PERU — Wild boars continue to roam the land near Rulfs Orchard in Peru, but landowners and state officials are asking hunters to stay off the property while attempts are made to trap the unwanted animals.
The State Department of Environmental Conservation has set up large traps on the property in hopes of capturing several swine at one time, a process officials believe will be more efficient than trying to hunt the elusive creatures.
"They are very wary, very smart animals," said Ed Reed, wildlife biologist for DEC in Ray Brook. "They're very difficult animals to catch. They stay in thick cover and are not usually seen in open fields during the day.
"We're asking folks not to call up the landowners to ask if they can come on the property to hunt. They (landowners) are not allowing anyone on the property at this time."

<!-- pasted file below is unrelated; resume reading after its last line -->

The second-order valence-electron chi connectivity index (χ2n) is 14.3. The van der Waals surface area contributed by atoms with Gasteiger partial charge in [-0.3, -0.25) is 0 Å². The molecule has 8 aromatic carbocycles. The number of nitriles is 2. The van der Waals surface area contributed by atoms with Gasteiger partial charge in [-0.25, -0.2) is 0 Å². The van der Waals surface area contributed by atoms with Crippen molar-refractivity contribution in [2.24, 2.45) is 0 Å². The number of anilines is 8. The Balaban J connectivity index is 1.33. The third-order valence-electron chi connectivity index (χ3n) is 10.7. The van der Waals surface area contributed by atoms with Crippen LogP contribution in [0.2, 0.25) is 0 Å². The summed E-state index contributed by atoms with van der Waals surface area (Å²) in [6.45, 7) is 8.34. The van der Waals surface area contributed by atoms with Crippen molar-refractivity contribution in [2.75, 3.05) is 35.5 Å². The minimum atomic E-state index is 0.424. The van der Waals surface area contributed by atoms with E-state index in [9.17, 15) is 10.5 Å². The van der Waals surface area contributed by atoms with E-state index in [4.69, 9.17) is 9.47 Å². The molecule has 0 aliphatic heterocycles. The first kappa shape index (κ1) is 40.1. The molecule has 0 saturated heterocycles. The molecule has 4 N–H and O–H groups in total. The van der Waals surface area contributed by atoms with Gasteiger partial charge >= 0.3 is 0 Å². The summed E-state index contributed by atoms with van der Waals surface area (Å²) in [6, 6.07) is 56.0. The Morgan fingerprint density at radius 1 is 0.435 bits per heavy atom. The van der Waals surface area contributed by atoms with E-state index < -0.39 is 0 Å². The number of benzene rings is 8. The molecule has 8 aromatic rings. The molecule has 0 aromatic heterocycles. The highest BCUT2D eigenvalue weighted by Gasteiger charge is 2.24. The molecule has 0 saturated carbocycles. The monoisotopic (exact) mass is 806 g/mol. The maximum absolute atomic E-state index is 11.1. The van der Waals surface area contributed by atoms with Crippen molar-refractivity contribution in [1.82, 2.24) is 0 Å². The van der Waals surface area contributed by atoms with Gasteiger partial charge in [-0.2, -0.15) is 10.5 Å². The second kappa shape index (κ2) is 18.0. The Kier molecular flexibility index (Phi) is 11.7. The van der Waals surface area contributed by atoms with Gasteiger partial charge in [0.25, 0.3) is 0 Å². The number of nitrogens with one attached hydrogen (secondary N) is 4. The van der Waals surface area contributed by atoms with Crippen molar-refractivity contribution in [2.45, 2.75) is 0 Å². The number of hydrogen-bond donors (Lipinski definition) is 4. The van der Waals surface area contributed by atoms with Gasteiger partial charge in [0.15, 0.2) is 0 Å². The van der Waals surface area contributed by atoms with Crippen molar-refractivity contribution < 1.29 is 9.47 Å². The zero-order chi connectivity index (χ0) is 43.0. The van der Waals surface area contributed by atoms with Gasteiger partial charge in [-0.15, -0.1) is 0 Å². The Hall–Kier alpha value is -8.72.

LURING THEM IN
Officials also have to be patient in setting up traps. They will first place food at a specific location, and as the boars become familiar with that site, officials will set the traps. The devices allow the swine to enter through a swinging door but prevent them from exiting.
"These are big traps, about a 30-foot circle when set up," Reed said. "If we can get them all in the same trap at one time, we can eliminate a whole bunch fairly quickly."
DEC received its first report of wild boars in the area two years ago following a road kill on Bear Swamp Road.
The severity of the situation escalated last summer when landowners who suspected deer were damaging their sweet corn came across 18 wild boars grazing in the cornfield one night.
"Since that time, we've been trying different methods to eradicate all of them," Reed said. "We've taken some by trapping, some by shooting, but we're hoping our trapping efforts will prove successful. We hope to be wrapped up by planting season."